OlympicTalk: Did you watch Usain Bolt’s last races, and did it make you think of anything, the way it ended for him?

Phelps: I’m sure that’s probably not how he wanted it to end, somebody who has had great success for three Olympics, right?

Who knows, maybe he does come back and do something again? For me, that was the biggest thing of why I wanted to come back. I had that 400m IM and 200m butterfly in 2012 that just left a sour taste in my mouth. I didn’t want that for the rest of my life.

OlympicTalk: Have you heard anything from Conor McGregor?

Phelps: No. I don’t think I will. I don’t think he’ll reach out for a race.

OlympicTalk: Has Boomer spoken his first words?

Phelps: He wakes up every morning and screams “Da-Da!”

OlympicTalk: So does that count?

Phelps: I’m counting it. He said “Da-Da” before “Mom,” so yeah. I mean, that’s all he says. I’m the morning guy. I take the morning shift. So every morning he’s yelling dad at the top of his lungs.

OlympicTalk: You’ve spoken about your campaign with Colgate before. What’s new this time around?

Phelps: We’re becoming a family four, five if you add [eight-time Olympic medalist] Allison [Schmitt], and if you think, the average family per day can waste up to 400 gallons. We can waste so much water. It’s not just brushing your teeth or taking a shower. You think about everything else that goes into that. We have a big yard, so water in the yard. Always trying to make sure we’re saving every single drop. It’s something we can all work on together.

Since we first launched the campaign, I think I’ve found more and more that people are coming up and being like, every time I brush my teeth now I think of you and turn off the water. People are doing it, and we want to make another push to get people on board.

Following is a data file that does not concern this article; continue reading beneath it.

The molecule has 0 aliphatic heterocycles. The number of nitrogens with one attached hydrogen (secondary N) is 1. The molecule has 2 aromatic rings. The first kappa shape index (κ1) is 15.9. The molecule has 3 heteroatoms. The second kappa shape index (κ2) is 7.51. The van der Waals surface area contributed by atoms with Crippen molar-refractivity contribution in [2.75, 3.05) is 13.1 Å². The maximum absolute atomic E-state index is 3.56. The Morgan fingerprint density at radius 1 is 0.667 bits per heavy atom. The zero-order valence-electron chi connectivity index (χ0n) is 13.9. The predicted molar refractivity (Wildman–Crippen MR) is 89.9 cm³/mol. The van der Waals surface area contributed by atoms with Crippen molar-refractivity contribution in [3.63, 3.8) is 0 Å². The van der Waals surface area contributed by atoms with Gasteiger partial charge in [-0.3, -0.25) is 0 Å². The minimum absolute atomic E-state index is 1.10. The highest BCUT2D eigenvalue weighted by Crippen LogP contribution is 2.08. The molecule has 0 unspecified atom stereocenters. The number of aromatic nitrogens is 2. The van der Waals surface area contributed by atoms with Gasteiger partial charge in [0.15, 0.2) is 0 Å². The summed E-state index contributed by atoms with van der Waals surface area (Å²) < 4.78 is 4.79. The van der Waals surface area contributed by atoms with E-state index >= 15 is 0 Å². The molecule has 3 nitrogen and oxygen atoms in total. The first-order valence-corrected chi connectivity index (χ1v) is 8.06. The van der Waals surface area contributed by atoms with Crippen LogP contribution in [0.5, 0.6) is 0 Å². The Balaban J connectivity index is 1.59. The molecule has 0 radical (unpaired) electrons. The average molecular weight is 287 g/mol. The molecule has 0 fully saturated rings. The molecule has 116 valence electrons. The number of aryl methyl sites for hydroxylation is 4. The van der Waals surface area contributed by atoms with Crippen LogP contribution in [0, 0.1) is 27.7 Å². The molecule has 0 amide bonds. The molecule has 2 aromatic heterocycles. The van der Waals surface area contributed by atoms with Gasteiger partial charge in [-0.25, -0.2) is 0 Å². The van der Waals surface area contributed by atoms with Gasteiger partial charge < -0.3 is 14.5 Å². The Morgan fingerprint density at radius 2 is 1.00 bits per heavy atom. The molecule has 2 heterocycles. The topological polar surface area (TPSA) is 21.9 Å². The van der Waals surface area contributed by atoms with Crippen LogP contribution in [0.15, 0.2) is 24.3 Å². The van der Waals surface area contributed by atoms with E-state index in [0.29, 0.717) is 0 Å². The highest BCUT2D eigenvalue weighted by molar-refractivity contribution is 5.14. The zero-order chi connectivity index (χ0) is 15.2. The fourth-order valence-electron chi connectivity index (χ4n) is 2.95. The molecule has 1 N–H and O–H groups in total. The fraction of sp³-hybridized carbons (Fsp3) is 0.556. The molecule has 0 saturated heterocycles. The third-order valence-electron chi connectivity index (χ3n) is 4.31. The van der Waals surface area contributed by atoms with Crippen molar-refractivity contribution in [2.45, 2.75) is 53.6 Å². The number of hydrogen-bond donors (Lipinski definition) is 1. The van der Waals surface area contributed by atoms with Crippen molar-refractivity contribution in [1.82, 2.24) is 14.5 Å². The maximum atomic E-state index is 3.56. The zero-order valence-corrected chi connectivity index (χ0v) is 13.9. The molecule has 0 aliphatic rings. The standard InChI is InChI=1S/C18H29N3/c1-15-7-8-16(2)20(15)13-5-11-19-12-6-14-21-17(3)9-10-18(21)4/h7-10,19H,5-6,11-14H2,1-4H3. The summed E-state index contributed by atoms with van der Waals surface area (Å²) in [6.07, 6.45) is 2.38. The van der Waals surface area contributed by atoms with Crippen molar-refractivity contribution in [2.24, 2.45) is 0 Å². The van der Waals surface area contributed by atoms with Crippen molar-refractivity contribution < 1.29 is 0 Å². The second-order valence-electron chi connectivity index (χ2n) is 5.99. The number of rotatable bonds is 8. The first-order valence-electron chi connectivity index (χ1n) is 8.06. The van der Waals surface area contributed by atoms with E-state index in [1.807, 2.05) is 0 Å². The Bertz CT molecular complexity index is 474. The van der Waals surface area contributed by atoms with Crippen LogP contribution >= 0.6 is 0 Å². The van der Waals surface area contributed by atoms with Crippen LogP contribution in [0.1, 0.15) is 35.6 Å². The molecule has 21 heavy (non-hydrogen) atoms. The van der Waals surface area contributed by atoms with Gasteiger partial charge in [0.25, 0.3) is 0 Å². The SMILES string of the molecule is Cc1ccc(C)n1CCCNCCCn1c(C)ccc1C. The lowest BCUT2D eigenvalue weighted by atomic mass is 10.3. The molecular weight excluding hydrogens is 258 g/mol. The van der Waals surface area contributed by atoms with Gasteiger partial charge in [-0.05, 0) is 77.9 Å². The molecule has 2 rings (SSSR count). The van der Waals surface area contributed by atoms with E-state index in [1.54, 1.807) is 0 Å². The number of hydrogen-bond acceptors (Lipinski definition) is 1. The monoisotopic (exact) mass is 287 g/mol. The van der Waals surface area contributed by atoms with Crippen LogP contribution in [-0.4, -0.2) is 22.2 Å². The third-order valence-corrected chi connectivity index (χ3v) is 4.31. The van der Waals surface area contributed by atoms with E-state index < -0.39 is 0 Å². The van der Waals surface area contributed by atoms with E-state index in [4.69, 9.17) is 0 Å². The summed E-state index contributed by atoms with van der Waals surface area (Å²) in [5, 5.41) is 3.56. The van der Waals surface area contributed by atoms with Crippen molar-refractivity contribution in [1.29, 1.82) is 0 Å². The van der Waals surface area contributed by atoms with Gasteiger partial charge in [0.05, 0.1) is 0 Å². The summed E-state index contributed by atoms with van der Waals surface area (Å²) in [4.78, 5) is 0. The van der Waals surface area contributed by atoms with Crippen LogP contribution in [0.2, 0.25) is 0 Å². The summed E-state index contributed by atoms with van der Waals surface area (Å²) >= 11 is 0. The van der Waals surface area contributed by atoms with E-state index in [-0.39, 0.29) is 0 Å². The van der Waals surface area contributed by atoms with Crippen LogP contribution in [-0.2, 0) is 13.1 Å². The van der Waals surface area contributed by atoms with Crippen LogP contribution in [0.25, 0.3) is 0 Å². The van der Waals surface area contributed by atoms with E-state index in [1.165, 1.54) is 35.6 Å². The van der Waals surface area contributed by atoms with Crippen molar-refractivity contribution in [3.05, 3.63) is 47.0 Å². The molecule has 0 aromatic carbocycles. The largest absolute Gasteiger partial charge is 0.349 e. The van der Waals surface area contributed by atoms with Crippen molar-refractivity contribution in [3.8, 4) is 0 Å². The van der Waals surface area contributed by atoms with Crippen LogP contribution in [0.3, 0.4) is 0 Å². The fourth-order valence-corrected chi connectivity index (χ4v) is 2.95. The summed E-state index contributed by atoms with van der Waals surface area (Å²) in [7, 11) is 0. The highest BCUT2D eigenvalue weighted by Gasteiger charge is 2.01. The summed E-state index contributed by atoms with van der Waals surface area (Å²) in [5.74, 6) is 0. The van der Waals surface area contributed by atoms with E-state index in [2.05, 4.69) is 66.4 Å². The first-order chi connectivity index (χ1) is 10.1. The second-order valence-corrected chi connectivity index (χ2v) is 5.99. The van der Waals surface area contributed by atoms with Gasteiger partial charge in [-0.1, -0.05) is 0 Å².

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VIDEO: Phelps says he could come back if he wanted to

Lolo Jones the latest bobsledder to suffer concussion effects

Lolo Jones
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Lolo Jones said she suffered concussion symptoms after a Wednesday bobsled accident and that it’s “the weirdest injury” of her two-sport career.

“I’ve learned a lot in the past week about concussions and treatments,” was posted on her Instagram on Sunday. “This was the weirdest injury I’ve had in my life. Some days I would wake up feeling great and then one thing would have me dismantled in minutes. I’m grateful to sports med, my coaches and my teammates all who shut me down to protect my health.

Jones, one of 10 Americans to compete in both the Summer and Winter Olympics, joked that she used her free time off social media the last few days “to call up all of my exes because clearly I wasn’t thinking right.”

Jones was one of six push athletes named to the U.S. national team earlier this month. It’s expected that three of those six will make the Olympic team this winter.

The World Cup season starts the second weekend of November in Lake Placid, N.Y.

Concussions are not uncommon for bobsledders. Even with helmets, their high-speed crashes are high-risk.

Elana Meyers Taylor, a two-time Olympic medalist, suffered a concussion in a race crash on Jan. 26, 2015. The after-effects lasted into the following season, causing her to miss four races.